In less than two weeks, staff from Neighborhood Partnerships will travel to Washington, DC for the Assets Learning Conference hosted by the Corporation for Enterprise Development (CFED). CFED, one of our partner organizations, is dedicated to expanding economic opportunity for all Americans for over 30 years. The conference, The Assets Movement at its Moment: Creating the Save & Invest Economy, will convene over 1,000 leaders from the Assets & Opportunity field in Washington, DC, September 22–24. Find out more information about the conference here.
While at the conference, we will attend a session on Predatory Lending. According to CFED, this session “will address the policies at the local, state and federal levels that address predatory consumer lending—including payday loans, rent-to-own arrangements, predatory auto loans and refund anticipation loans.” These are all interesting and relevant topics to our work here in Oregon, in particular the pieces about refund anticipation loans.
In 2011, Our Oregon will begin working to curb the abuse of refund anticipation loans through legislative action, and Neighborhood Partnerships has recently signed on as a supporter of this effort.
Refund Anticipation Loans (or RALs) are short-term and high-cost loans for people expecting tax refunds. RALs are given to consumers by banks or tax preparers, and in exchange the bank or tax preparer then charges the consumer an interest rate and fees—all for loaning them their own money. In an age of e-filing and direct deposits, consumers could get their refund—all of it—from the IRS within as little as seven days, but they aren’t told this by tax preparers. Unfortunately, RALs are all too often sold to low income people who are receiving refunds such as the Earned Income Tax Credit (EITC) and can little afford the fees and interest rates charged by preparers.
Legislation proposed by Our Oregon would not eliminate Refund Anticipation Loans, or RALs. Instead, it has three key provisions:
- Taxpayers are given upfront, easy to understand information about all of the costs associated with the transaction.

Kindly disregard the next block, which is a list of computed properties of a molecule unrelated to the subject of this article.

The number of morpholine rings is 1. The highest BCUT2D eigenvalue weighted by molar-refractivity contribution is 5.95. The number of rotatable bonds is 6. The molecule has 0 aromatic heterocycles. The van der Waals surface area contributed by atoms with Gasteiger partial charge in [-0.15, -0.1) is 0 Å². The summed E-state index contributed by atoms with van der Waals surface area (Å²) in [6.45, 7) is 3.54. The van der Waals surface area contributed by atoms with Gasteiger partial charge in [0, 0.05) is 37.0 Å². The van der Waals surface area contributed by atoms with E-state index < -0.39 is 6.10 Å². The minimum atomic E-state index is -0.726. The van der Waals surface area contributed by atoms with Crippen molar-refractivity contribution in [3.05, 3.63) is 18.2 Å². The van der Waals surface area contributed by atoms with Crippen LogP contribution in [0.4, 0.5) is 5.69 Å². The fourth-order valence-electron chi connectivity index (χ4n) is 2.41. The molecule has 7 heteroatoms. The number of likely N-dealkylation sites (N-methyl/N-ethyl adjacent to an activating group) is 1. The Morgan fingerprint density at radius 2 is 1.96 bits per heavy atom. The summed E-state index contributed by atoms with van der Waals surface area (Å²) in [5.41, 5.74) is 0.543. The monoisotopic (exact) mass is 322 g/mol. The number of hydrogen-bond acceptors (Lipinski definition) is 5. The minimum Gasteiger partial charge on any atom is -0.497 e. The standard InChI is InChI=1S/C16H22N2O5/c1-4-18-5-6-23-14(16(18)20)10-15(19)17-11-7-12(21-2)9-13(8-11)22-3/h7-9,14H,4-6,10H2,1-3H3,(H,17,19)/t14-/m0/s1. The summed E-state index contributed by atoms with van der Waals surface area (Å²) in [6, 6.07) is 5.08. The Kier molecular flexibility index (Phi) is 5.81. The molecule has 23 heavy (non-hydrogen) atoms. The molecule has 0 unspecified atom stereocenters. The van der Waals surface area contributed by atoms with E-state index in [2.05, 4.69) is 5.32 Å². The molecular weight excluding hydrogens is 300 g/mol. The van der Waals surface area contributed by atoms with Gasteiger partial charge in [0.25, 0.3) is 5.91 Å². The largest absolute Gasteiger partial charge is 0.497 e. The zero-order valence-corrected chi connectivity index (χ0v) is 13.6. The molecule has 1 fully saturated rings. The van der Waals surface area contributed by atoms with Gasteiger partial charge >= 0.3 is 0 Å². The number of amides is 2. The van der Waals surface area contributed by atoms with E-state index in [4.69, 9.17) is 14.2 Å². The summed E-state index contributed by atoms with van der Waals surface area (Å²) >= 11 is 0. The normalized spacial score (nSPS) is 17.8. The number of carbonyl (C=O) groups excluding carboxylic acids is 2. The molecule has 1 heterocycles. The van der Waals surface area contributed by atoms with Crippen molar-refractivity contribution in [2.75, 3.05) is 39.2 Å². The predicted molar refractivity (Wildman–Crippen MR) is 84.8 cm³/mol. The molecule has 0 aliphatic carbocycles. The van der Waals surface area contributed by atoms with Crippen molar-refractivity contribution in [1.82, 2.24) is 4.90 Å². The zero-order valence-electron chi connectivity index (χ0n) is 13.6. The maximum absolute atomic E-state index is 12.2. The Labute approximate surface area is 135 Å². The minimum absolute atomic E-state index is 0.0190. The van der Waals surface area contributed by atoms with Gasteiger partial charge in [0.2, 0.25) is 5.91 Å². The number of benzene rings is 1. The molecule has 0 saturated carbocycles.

- Prohibition of add on fees charged by tax preparers for the loans.
- Require RAL facilitators to be registered and bonded with the Oregon Board of Tax Practitioners.
The high fees and interest rates take money directly away from the most economically vulnerable households, and diminish the impact of important anti-poverty programs like the EITC. Giving consumers appropriate and complete information is only fair.
Anti-poverty programs like the Earned Income Tax Credit do work—but we have to make sure that people can access these programs, and that their impacts aren’t diminished by products such as refund anticipation loans. Oregonians deserve a Legislature that protects them from predatory lending and makes sure they have all the information they need to make good decisions.
At the Assets Learning Conference, we’ll be interested to hear how other states are handling refund anticipation loans and other forms of predatory lending.
More about the Assets Learning Conference:
This year’s conference remains the only place where a diverse group of leaders comes together to discuss innovations, vision and strategies in assets practice, policy and research. Building on the momentum from the 2008 conference, CFED is creating a program focused on the issues you care about the most, paying particular attention to the biggest challenges facing low‐ and moderate income American individuals and families.
With five exciting plenaries and 60 Concurrent Sessions we’re excited to learn the best and most effective practices, research and innovations at the local, state, national and international level in asset building, homeownership, entrepreneurship, children’s savings and education, behavioral economics, manufactured housing, community and economic development and much more.
In addition to an impressive slate of esteemed presenters, this year’s conference will once again feature advocacy visits on Capitol Hill. It will also feature the first‐ever Innovation Marketplace, a virtual and in‐person space for conference participants to interact with innovative leaders and entrepreneurs dedicated to addressing the challenges facing low‐income Americans. Visit www.assetsconference.org today!